Sticking to smaller and mid-cap companies can be more fruitful, suggests Devangshu Datta.
Illustration: Dominic Xavier/Rediff.com
Saurabh Mukherjea of Ambit Capital has an interesting thesis: Relatively smaller corporates will consistently outperform larger corporates over the long term.
He did a data-based study of the top 100 stocks in India since 1991. More specifically, he compared the top 10 stocks of the BSE100 by market cap (top-decile) with the bottom 10 stocks (bottom decile).
The study assumed annual rebalancing and an equal-weighted portfolio. He says that, between 1991 and 2000, the top decile outperformed in terms of delivering capital gains. Between 2001 and 2010, the performance of the bottom decile equalled that of the top decile.
But, between 2011 and 2017, the bottom-decile outperformed by a huge margin. So much so that a bottom decile, equal-weighted portfolio held since 1991 and rebalanced annually would have returned a CAGR (compounded annual growth rate) of 15 per cent where a top decile portfolio would only have returned 10.6 per cent.
That is despite the major outperformance by the bottom decile coming only in the last 6-7 years of this period.
Over 1991-2017, the median PE (price-to-earnings) for the bottom decile has increased from 13.6 PE in 1991 to 29.6 PE in 2017.
For the top decile, the median PE has decreased from 22.8 (1991) to 19.9 (2017). However, median EPS growth for the bottom decile is only marginally better at a CAGR of 10.5 per cent than median EPS growth for the top-decile (CAGR 10.2 per cent).
Why is there such a strong price outperformance and divergence in rating attitude, given the relatively small difference in EPS growth?
Mukherjea's conjecture is that the market is betting that the bottom decile will grow much faster in future -- this hope is based on the reality of faster bottom decile growth in the last few years.
Mukherjea also points out that large concerns have a historical edge in terms of access to capital, and in the ability to influence policy in a crony-capitalist environment.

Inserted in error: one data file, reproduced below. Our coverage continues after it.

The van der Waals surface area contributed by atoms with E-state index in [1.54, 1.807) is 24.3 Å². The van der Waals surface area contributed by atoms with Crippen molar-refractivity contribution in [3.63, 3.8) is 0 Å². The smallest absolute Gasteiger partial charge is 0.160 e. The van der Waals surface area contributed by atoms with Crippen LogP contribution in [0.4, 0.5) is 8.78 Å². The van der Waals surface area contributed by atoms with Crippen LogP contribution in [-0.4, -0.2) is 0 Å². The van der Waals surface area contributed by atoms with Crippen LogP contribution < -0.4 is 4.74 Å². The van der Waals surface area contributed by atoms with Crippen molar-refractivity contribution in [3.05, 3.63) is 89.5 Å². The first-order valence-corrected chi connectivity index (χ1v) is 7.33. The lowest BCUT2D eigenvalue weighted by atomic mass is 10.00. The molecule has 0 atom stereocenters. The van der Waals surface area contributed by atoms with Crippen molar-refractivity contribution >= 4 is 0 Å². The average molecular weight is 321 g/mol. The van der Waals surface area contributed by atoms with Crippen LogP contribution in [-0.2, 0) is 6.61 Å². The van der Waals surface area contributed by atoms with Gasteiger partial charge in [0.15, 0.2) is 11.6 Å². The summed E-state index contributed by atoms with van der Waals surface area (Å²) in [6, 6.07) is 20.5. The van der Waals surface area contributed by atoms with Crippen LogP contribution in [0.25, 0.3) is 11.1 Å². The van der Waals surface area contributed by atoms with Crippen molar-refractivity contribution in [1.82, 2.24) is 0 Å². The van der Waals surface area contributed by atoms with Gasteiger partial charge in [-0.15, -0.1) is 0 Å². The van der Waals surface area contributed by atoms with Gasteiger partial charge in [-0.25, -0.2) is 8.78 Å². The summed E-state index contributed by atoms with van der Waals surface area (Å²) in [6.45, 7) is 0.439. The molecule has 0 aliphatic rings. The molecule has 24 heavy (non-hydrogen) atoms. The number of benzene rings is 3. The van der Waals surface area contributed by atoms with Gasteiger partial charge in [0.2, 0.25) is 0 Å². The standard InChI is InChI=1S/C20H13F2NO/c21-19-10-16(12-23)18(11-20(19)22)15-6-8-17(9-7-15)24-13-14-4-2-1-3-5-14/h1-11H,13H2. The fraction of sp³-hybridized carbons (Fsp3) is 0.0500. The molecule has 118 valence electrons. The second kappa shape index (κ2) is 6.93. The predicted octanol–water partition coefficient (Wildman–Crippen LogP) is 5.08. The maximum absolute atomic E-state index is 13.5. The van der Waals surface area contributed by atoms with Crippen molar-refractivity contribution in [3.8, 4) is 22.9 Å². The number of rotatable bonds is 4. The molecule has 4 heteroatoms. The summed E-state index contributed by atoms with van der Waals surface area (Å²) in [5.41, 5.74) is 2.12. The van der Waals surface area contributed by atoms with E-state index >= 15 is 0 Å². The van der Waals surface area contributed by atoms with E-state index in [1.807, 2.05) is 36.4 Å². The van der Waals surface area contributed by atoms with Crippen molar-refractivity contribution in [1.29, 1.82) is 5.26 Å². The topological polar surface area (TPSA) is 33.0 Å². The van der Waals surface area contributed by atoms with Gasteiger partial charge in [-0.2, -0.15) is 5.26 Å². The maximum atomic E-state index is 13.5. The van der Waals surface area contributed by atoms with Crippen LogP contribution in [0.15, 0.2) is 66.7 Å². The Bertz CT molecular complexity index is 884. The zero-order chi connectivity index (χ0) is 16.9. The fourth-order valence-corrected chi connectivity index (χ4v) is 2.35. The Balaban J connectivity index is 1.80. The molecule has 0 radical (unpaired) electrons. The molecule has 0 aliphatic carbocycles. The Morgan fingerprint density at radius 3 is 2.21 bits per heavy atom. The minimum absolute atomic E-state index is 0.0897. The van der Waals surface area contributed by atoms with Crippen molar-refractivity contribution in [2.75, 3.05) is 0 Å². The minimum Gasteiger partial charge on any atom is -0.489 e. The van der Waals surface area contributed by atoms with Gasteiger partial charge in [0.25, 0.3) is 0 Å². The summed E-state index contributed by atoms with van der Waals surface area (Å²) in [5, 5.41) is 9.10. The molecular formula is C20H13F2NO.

Access to capital has become much easier for smaller, hungrier concerns. Maybe the crony capitalist nature of the environment is also changing, which would erode the other advantage for large businesses.
"Cronies" always change when regime changes and a new regime has allowed new players to build new influence.
One suggestion he makes is going long on the bottom decile (and short on the top decile).
Another implication that he points out is that most large-cap diversified-equity funds are overweight in top decile stocks. So, they could start to under-perform.
Certainly this is all worth thinking about.
One point worth making is that this cited study focussed on large companies. Even the lowest market cap members of the top 100 are very large concerns.
This comparative outperfomance might not hold true for smaller concerns.
In the context of the next couple of years, the ability to formalise the supply chain for GST compliance will be important.
Most smaller/mid-sized concerns will have more trouble doing this than BSE100 companies. So, that could be a retarding factor for small caps versus large caps.
On the other hand, it is mathematically true that a smaller company can grow at quicker rates simply due to the smaller base. Infosys used to double turnover in the early 1990s; it cannot do so any longer.
So, that base effect means that it is possible that midcaps and small caps may outperform top-decile large caps by even larger margins than bottom-decile large caps.
Certainly, midcaps and small caps have beaten large caps in the last year. So, investors will have to balance off these pros and cons.
Another point: If you accept the basic thesis, it would be better to move away from large-cap funds with very high exposure to the top 20 stocks (top decile and second decile) in the BSE100.